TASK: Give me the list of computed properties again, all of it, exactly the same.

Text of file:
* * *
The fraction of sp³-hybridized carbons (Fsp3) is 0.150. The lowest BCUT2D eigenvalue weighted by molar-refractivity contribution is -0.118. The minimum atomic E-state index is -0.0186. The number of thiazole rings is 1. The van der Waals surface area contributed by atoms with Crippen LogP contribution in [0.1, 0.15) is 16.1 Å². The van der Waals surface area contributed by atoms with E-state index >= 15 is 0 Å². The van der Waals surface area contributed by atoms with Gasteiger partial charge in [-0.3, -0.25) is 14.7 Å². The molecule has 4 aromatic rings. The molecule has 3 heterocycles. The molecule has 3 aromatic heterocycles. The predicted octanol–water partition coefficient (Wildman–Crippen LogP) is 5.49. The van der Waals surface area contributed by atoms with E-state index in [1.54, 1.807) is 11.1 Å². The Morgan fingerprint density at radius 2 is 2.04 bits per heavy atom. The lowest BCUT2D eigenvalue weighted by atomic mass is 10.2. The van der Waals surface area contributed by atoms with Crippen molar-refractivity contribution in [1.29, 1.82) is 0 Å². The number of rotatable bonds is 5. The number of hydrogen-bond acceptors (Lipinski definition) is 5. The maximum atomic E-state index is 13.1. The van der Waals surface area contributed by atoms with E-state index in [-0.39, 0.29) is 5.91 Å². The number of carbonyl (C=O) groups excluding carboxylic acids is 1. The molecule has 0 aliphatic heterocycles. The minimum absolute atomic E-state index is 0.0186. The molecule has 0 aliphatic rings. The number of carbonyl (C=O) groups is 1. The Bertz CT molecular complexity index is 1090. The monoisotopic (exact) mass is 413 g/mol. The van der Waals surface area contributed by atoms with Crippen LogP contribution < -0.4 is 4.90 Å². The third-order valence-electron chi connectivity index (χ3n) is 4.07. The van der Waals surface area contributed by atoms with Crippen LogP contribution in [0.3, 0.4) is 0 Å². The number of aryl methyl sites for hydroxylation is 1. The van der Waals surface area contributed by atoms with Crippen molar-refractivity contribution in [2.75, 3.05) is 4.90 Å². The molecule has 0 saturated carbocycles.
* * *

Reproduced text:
The fraction of sp³-hybridized carbons (Fsp3) is 0.150. The lowest BCUT2D eigenvalue weighted by molar-refractivity contribution is -0.118. The minimum atomic E-state index is -0.0186. The number of thiazole rings is 1. The van der Waals surface area contributed by atoms with Crippen LogP contribution in [0.1, 0.15) is 16.1 Å². The van der Waals surface area contributed by atoms with E-state index >= 15 is 0 Å². The van der Waals surface area contributed by atoms with Gasteiger partial charge in [-0.3, -0.25) is 14.7 Å². The molecule has 4 aromatic rings. The molecule has 3 heterocycles. The molecule has 3 aromatic heterocycles. The predicted octanol–water partition coefficient (Wildman–Crippen LogP) is 5.49. The van der Waals surface area contributed by atoms with E-state index in [1.54, 1.807) is 11.1 Å². The Morgan fingerprint density at radius 2 is 2.04 bits per heavy atom. The lowest BCUT2D eigenvalue weighted by atomic mass is 10.2. The van der Waals surface area contributed by atoms with Crippen molar-refractivity contribution in [1.29, 1.82) is 0 Å². The number of rotatable bonds is 5. The number of hydrogen-bond acceptors (Lipinski definition) is 5. The maximum atomic E-state index is 13.1. The van der Waals surface area contributed by atoms with E-state index in [-0.39, 0.29) is 5.91 Å². The number of carbonyl (C=O) groups excluding carboxylic acids is 1. The molecule has 0 aliphatic heterocycles. The minimum absolute atomic E-state index is 0.0186. The molecule has 0 aliphatic rings. The number of carbonyl (C=O) groups is 1. The Bertz CT molecular complexity index is 1090. The monoisotopic (exact) mass is 413 g/mol. The van der Waals surface area contributed by atoms with Crippen LogP contribution < -0.4 is 4.90 Å². The third-order valence-electron chi connectivity index (χ3n) is 4.07. The van der Waals surface area contributed by atoms with Crippen LogP contribution in [0.3, 0.4) is 0 Å². The number of aryl methyl sites for hydroxylation is 1. The van der Waals surface area contributed by atoms with Crippen molar-refractivity contribution in [2.75, 3.05) is 4.90 Å². The molecule has 0 saturated carbocycles.